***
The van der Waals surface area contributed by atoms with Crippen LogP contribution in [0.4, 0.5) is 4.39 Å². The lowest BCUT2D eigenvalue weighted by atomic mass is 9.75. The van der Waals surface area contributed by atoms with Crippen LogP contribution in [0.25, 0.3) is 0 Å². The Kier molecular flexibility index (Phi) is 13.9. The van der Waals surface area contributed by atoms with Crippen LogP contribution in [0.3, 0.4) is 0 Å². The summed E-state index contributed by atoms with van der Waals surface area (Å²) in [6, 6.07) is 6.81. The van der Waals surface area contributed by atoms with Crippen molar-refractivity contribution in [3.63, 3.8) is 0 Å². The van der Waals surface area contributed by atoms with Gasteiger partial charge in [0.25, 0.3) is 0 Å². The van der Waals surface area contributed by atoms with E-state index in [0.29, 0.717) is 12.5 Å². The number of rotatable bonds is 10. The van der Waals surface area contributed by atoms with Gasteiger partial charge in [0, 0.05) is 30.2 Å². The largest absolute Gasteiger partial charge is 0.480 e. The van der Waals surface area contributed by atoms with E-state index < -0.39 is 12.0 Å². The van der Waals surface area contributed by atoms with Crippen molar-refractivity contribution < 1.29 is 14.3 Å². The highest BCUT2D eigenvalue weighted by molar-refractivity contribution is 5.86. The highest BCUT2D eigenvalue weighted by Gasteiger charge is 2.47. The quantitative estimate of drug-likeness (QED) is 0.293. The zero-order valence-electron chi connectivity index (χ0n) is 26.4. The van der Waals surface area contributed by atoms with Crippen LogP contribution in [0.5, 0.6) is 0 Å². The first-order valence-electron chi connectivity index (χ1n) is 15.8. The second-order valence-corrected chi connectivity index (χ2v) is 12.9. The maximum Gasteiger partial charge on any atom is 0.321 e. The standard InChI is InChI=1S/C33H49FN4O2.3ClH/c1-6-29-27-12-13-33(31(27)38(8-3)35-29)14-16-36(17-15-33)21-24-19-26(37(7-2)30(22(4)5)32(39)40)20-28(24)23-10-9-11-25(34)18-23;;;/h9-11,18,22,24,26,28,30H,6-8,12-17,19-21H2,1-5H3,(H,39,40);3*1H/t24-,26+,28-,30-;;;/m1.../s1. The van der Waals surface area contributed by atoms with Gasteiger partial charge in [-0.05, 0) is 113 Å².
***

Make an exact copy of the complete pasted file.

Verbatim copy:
The van der Waals surface area contributed by atoms with Crippen LogP contribution in [0.4, 0.5) is 4.39 Å². The lowest BCUT2D eigenvalue weighted by atomic mass is 9.75. The van der Waals surface area contributed by atoms with Crippen LogP contribution in [0.25, 0.3) is 0 Å². The Kier molecular flexibility index (Phi) is 13.9. The van der Waals surface area contributed by atoms with Crippen LogP contribution in [0.3, 0.4) is 0 Å². The summed E-state index contributed by atoms with van der Waals surface area (Å²) in [6, 6.07) is 6.81. The van der Waals surface area contributed by atoms with Crippen molar-refractivity contribution in [3.63, 3.8) is 0 Å². The van der Waals surface area contributed by atoms with Gasteiger partial charge in [0.25, 0.3) is 0 Å². The van der Waals surface area contributed by atoms with E-state index in [0.29, 0.717) is 12.5 Å². The number of rotatable bonds is 10. The van der Waals surface area contributed by atoms with Gasteiger partial charge in [0, 0.05) is 30.2 Å². The largest absolute Gasteiger partial charge is 0.480 e. The van der Waals surface area contributed by atoms with E-state index < -0.39 is 12.0 Å². The van der Waals surface area contributed by atoms with Crippen molar-refractivity contribution < 1.29 is 14.3 Å². The highest BCUT2D eigenvalue weighted by molar-refractivity contribution is 5.86. The highest BCUT2D eigenvalue weighted by Gasteiger charge is 2.47. The quantitative estimate of drug-likeness (QED) is 0.293. The zero-order valence-electron chi connectivity index (χ0n) is 26.4. The van der Waals surface area contributed by atoms with Crippen LogP contribution in [0.5, 0.6) is 0 Å². The first-order valence-electron chi connectivity index (χ1n) is 15.8. The second-order valence-corrected chi connectivity index (χ2v) is 12.9. The maximum Gasteiger partial charge on any atom is 0.321 e. The standard InChI is InChI=1S/C33H49FN4O2.3ClH/c1-6-29-27-12-13-33(31(27)38(8-3)35-29)14-16-36(17-15-33)21-24-19-26(37(7-2)30(22(4)5)32(39)40)20-28(24)23-10-9-11-25(34)18-23;;;/h9-11,18,22,24,26,28,30H,6-8,12-17,19-21H2,1-5H3,(H,39,40);3*1H/t24-,26+,28-,30-;;;/m1.../s1. The van der Waals surface area contributed by atoms with Gasteiger partial charge in [-0.05, 0) is 113 Å².